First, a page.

Gender Sensitivity Training

Posted: April 7, 2011 in Stuff

Jeez, guess I got punished for my last post. Yesterday morning, my organisation sent me as their representative on a day long gender sensitivity training course. Here in Gaza?!

The training was organised by UNICEF – they do something for kids out here, apparently. But I hope the poor kids never have to deal with the obnoxious militant Australian woman who conducts the training. She’s enough to put you off women, and Australians, for life.

Anyway, things started in good Arab fashion, almost an hour late. No one cares though. You just stand around drinking coffee and smoking. Finally everything was ready and we took our seats. We were given headphones so that the Arab speakers could listen to the real time translation of the lecture, and English speakers could understand questions posed in Arabic. The translator sat at the back of the room on a raised platform and reminded me of a dj, but a dj who actually does something impressive.

We were asked to introduce ourselves and a microphone was passed around. It seemed to me that the microphone wasn’t working, and yet everyone was dutifully holding it up to their mouths. When it got to the fat Doc, I decided to draw attention to the fact that it wasn’t working. I tapped the mic with my finger, at which point the dj-translator flung his hands to his ears to remove his headphones. Poor fucker.

But the fat Doc is used to looking a fool. That’s something alcoholism teaches you. Well, not alcoholism per se, but waking up in the gutter or pissing your trousers or in bed with your ex wife. Or taking a swing at someone but missing and hitting a wall and breaking two bones in your hand, which I’ve also done.

Anyway, to get the ball rolling, the militant Australian wanted to encourage us to distinguish between gender and sex.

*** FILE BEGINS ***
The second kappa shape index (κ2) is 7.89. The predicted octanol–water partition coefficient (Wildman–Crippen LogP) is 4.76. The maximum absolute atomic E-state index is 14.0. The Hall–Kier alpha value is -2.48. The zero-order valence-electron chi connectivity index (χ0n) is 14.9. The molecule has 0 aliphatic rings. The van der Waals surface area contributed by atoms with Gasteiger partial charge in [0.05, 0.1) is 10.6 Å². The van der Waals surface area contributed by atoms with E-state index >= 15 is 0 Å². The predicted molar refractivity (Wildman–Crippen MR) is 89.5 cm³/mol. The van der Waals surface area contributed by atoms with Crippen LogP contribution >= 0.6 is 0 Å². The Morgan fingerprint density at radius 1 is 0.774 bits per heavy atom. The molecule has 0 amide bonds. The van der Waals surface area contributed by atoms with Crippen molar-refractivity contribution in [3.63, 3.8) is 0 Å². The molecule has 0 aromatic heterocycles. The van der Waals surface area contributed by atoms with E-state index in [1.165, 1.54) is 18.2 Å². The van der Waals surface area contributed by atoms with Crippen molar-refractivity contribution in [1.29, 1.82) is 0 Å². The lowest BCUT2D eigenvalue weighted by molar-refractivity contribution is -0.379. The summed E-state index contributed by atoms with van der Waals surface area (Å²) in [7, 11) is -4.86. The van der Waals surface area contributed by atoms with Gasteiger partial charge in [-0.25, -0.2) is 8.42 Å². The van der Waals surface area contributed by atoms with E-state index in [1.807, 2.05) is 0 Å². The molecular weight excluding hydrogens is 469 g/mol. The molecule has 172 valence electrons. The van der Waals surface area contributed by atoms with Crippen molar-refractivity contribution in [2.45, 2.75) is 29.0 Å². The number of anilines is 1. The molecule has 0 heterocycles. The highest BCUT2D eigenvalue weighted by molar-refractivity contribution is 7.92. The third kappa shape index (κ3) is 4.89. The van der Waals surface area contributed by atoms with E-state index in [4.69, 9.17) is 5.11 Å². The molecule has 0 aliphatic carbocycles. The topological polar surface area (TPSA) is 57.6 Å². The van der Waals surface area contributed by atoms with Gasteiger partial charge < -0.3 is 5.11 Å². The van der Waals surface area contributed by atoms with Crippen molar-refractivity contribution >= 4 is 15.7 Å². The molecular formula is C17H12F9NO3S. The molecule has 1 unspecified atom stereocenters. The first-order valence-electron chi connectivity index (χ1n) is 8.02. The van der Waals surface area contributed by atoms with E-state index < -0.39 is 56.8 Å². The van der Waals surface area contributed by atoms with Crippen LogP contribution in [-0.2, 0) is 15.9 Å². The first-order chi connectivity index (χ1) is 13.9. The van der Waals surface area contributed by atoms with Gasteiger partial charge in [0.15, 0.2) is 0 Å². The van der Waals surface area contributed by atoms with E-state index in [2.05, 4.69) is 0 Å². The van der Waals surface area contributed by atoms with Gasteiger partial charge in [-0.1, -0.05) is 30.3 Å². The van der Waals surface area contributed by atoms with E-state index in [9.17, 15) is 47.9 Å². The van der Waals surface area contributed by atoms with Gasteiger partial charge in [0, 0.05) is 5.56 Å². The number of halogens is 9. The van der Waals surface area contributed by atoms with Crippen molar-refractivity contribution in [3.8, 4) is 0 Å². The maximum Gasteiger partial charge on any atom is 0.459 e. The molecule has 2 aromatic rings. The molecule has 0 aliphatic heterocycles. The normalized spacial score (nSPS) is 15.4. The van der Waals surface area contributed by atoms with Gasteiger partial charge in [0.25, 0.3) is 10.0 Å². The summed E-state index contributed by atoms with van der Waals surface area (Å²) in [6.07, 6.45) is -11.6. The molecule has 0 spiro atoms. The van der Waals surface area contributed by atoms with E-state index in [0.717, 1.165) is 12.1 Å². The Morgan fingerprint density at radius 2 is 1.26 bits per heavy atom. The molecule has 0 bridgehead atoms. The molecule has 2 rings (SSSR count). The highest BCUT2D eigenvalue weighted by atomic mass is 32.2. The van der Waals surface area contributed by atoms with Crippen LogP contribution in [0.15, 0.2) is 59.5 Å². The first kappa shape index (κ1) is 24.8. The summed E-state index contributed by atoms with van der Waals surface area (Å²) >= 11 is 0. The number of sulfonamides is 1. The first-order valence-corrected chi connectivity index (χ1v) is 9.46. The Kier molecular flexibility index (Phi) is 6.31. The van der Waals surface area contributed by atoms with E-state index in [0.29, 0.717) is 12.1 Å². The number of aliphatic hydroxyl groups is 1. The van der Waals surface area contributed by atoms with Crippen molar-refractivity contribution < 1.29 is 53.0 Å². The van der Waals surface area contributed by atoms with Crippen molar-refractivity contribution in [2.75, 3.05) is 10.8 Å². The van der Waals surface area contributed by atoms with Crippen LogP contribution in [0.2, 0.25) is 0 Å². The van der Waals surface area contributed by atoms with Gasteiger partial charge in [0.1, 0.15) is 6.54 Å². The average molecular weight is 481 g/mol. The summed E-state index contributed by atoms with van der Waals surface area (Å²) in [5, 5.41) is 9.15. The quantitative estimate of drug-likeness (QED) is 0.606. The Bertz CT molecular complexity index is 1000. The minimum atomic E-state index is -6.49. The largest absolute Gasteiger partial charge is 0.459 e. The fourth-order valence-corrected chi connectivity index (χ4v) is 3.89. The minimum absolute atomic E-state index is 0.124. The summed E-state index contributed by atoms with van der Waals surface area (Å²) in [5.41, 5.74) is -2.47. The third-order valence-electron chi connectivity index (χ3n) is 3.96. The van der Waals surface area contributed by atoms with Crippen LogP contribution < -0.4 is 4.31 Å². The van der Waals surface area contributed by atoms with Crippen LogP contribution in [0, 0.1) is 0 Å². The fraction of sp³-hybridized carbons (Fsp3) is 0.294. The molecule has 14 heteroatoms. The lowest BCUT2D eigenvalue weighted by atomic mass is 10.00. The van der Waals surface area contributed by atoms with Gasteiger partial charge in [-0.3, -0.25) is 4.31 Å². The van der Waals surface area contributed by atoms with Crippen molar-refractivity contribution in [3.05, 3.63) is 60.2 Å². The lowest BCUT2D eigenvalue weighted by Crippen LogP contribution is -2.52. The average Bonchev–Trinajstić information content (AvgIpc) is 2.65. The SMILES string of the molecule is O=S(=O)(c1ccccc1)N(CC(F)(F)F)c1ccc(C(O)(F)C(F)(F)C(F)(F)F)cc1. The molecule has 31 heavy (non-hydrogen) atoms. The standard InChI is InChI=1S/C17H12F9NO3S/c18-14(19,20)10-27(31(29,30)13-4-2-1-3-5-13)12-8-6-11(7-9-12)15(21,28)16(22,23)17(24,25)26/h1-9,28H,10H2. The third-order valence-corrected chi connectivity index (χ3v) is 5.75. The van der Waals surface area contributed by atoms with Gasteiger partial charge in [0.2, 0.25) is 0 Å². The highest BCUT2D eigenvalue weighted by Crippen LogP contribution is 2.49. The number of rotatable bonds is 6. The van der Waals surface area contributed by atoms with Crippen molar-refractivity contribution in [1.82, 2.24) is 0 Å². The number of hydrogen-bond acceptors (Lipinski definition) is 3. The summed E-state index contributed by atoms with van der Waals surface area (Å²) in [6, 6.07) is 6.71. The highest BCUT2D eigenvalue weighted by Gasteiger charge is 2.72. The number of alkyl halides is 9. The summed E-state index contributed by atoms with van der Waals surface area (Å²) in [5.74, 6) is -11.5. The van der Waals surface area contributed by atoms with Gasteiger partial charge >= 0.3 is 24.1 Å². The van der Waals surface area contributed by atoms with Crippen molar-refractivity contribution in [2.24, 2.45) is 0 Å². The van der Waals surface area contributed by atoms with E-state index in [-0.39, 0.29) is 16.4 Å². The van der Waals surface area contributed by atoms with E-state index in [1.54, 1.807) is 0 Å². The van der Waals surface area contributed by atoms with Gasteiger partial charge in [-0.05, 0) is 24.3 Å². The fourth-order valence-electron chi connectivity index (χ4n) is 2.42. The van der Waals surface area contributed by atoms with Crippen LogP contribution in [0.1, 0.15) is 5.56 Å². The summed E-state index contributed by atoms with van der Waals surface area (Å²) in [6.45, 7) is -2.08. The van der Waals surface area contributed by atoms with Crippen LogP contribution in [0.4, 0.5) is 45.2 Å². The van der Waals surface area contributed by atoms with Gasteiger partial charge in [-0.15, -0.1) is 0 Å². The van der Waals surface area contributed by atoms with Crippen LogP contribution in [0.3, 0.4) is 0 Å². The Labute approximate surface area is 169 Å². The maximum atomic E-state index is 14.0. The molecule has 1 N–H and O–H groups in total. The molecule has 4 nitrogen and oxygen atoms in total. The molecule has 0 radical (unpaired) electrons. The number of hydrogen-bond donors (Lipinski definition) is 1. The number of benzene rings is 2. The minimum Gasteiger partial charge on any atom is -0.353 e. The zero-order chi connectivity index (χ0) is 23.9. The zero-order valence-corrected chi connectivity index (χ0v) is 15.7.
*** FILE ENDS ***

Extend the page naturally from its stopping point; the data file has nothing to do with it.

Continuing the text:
‘You’re born with gender, you want to have sex?’ offered the fat doc. What did I care, I already looked like a fool.

‘No, that’s not right. Gender is a social construction, whereas sex…’ yadder yadder yadder.

I was the only non-Palestinian in an audience of about 40, which was split roughly half and half between men and women. People here are not shy about speaking their minds in public. When the issue is one as sensitive as gender, that can be quite amusing. However, it seemed to me that everyone else in the audience was having a tricky time getting their head around the difference between gender and sex, until it transpired that the dj-translator was translating both terms with the same Arabic word. The fat man enjoyed that.

However, after a while I began to feel that the militant Australian was bullying her audience. I mean, they all work for Palestinian organisations which are dependent on foreign money, and they know that, and she knew that, and I thought she was lording it over them a bit. She said some stupid stuff too, like telling us that it’s wrong for these organisations to use the word ‘children’. Apparently you have to say ‘boys and girls’. Why? Because, she told us, when she sees the word ‘children’, she assumes that it partakes of the historical global inequity and only refers to boys. Dumb cow.

For all her gender sensitivity, there really wasn’t a lot of cultural sensitivity to complement it. In fact, if I was even more obnoxious, I might have asked, ‘How would you respond to the suggestion that this training is a neo-colonial, cultural imperialist enterprise which arrogantly attempts to impose a Western value system on Palestinian society, in flagrant disregard of local sensitivities, and does so by dangling the carrot of aid donations before hungry Palestinian eyes?’

Instead, I said, very meekly, ‘I just have one question, and I would be grateful to hear from anyone: how does gender equality training relate to Islam?’

That really set the cat amongst the pigeons. Cue heated debates all round the room, and not a little friction. But after the obnoxious Australian, it was music to my ears. The fat doc sat back and placed his hands on his belly, well pleased with his work.

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